I have been ever conscious (over the last few weeks in particular) that there has been a large expanse of time since I wrote my first two blog posts. This was not planned but was necessary as I have been extending my house, which ended up finishing later than expected (and taking much more of my time!). Fortunately this is basically finished and I can get back to thinking about the blog and getting back to what I enjoy the most – growing my own. The forced break was at one point a tough time and for a few days I did really struggle due basically to applying too much pressure on myself. A few days of feeling like my heart would jump out of my chest was no fun at all, but luckily I have a good family around me and a girlfriend who understood. So by talking about it I feel I dodged what could have been an unpleasant episode.
A few images below of the house work – before an after.
Now, why do I choose to grow my own… probably two main reasons which are exercise and taste, not just these of course but they are the top two in my head. Anything you have grown yourself tastes better, I believe there is some science behind that. However when you have grafted away for days with soil prep, sowing, weeding, watering etc anything is bound to taste that bit better – after all ‘I did it’ right? The exercise part is simple enough – I am an office boy by day spending most of the 7.5 hours in a chair. For that reason getting exercise is vital and I am no gym bunny, its just not my thing. But 6+ hours in a garden at the weekend and a few hours some evenings gets yours legs moving and your blood pumping. Having always lived in the country and coming from a family in the building trade I am no stranger to graft and being outside, so gardening (eventually) became my thing. I can tell you now, nothing is more frustrating these days than sitting in an office on a lovely sunny day with jobs in the garden waiting.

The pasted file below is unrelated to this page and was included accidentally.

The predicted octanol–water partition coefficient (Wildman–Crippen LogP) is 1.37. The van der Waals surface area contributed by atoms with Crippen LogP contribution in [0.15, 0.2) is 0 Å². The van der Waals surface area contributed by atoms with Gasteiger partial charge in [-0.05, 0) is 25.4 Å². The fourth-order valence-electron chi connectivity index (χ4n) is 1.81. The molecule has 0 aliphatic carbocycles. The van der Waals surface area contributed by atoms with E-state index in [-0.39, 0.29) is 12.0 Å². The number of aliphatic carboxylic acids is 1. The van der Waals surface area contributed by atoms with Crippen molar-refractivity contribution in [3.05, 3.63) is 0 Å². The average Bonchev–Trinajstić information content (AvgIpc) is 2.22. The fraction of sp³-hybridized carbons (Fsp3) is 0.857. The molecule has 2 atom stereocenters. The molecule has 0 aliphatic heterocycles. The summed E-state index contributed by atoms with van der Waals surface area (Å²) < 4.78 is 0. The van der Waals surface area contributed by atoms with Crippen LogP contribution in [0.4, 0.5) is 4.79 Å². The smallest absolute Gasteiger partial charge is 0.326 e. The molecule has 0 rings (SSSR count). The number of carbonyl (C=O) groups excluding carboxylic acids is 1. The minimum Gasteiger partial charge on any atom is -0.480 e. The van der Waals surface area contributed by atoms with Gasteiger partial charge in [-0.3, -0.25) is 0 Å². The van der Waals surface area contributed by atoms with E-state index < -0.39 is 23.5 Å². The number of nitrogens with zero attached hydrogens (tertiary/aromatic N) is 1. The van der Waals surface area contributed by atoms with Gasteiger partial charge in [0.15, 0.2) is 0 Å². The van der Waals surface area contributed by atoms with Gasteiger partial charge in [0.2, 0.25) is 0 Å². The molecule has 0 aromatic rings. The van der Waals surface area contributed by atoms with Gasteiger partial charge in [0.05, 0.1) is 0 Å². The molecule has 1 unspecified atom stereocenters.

Some of 2017’s veg harvest.
There are of course other reasons to garden, I’m sure most people will be familiar with them and give them different priorities to me. Growing your own gives a great sense of achievement – sowing that seed and seeing it grow from a pair of leaves into a full blown plant (sometimes several feet high) is a wonderful thing. With this of course you get a harvest to cook and enjoy in your own way. Leading on to another reason for gyo – its as fresh as it can be, quite literally minutes (seconds if you run) from being in the ground to going in the pot or on the plate. Growing my own has also allowed me to expand my tastes in food – I was (and to a smaller degree still am) a fussy eater. By growing the food myself and understanding where it comes from, along with having control over how much I use in any given meal, my horizons have expanded significantly. No doubt this will continue for some years to come and is a very good thing.
My garden at its low point.
For me the last point but by know means least is health – not physical but mental, I missed my garden and it did fall into a poor state towards autumn and winter. I don’t doubt worrying about this played a part in my brush with mental health albeit a small one. It gave me the smallest glimpse in to a darker place, one which others know far more of than I. Having read many people say how gardening has such a positive role in their lives I can appreciate this a little more now. Hopefully with this blog I can inspire a few more people to pick up a spade, rake and fork to discover for themselves the great satisfaction and calming influence a bit of growing your own can bring.
Next time round I will be sharing some of my gardening plans for 2018, along with my seed listing for the year.
See you all soon.